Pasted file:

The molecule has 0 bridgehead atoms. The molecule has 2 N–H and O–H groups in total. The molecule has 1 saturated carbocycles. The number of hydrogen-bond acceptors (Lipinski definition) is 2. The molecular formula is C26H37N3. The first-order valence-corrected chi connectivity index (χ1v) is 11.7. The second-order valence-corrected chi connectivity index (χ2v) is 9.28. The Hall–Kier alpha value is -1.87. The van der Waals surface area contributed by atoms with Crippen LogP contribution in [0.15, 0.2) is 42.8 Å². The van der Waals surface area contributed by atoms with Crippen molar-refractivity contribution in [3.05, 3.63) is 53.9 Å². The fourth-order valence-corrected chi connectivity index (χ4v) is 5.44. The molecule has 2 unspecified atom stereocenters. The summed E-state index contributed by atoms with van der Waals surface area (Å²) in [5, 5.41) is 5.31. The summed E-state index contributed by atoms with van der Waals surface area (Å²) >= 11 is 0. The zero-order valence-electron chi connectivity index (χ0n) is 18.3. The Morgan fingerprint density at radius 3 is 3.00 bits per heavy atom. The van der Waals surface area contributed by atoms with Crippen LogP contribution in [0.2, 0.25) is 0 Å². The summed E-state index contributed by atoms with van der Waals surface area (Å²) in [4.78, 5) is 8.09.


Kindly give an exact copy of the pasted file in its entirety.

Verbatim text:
The molecule has 0 bridgehead atoms. The molecule has 2 N–H and O–H groups in total. The molecule has 1 saturated carbocycles. The number of hydrogen-bond acceptors (Lipinski definition) is 2. The molecular formula is C26H37N3. The first-order valence-corrected chi connectivity index (χ1v) is 11.7. The second-order valence-corrected chi connectivity index (χ2v) is 9.28. The Hall–Kier alpha value is -1.87. The van der Waals surface area contributed by atoms with Crippen LogP contribution in [0.15, 0.2) is 42.8 Å². The van der Waals surface area contributed by atoms with Crippen molar-refractivity contribution in [3.05, 3.63) is 53.9 Å². The fourth-order valence-corrected chi connectivity index (χ4v) is 5.44. The molecule has 2 unspecified atom stereocenters. The summed E-state index contributed by atoms with van der Waals surface area (Å²) in [5, 5.41) is 5.31. The summed E-state index contributed by atoms with van der Waals surface area (Å²) >= 11 is 0. The zero-order valence-electron chi connectivity index (χ0n) is 18.3. The Morgan fingerprint density at radius 3 is 3.00 bits per heavy atom. The van der Waals surface area contributed by atoms with Crippen LogP contribution in [0.2, 0.25) is 0 Å². The summed E-state index contributed by atoms with van der Waals surface area (Å²) in [4.78, 5) is 8.09.